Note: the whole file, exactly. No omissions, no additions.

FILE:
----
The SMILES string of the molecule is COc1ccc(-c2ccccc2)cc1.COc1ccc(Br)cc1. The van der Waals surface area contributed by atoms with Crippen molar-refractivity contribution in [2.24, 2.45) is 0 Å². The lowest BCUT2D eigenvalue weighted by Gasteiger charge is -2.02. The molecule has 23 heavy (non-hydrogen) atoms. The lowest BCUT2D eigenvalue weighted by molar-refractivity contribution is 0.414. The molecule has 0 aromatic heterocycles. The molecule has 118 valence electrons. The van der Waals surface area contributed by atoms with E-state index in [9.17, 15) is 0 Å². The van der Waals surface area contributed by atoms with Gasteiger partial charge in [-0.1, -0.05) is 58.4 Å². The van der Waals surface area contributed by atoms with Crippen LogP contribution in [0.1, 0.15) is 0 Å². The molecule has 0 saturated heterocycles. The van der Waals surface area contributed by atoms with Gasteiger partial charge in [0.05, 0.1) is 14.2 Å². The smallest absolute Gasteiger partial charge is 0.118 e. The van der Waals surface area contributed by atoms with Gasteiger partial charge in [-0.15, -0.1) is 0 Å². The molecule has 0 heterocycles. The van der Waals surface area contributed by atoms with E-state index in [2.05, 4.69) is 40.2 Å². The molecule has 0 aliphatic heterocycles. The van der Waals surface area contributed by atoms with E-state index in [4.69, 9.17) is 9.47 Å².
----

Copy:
The SMILES string of the molecule is COc1ccc(-c2ccccc2)cc1.COc1ccc(Br)cc1. The van der Waals surface area contributed by atoms with Crippen molar-refractivity contribution in [2.24, 2.45) is 0 Å². The lowest BCUT2D eigenvalue weighted by Gasteiger charge is -2.02. The molecule has 23 heavy (non-hydrogen) atoms. The lowest BCUT2D eigenvalue weighted by molar-refractivity contribution is 0.414. The molecule has 0 aromatic heterocycles. The molecule has 118 valence electrons. The van der Waals surface area contributed by atoms with E-state index in [9.17, 15) is 0 Å². The van der Waals surface area contributed by atoms with Gasteiger partial charge in [-0.1, -0.05) is 58.4 Å². The van der Waals surface area contributed by atoms with Crippen LogP contribution in [0.1, 0.15) is 0 Å². The molecule has 0 saturated heterocycles. The van der Waals surface area contributed by atoms with Gasteiger partial charge in [0.05, 0.1) is 14.2 Å². The smallest absolute Gasteiger partial charge is 0.118 e. The van der Waals surface area contributed by atoms with Gasteiger partial charge in [-0.15, -0.1) is 0 Å². The molecule has 0 heterocycles. The van der Waals surface area contributed by atoms with E-state index in [2.05, 4.69) is 40.2 Å². The molecule has 0 aliphatic heterocycles. The van der Waals surface area contributed by atoms with E-state index in [4.69, 9.17) is 9.47 Å².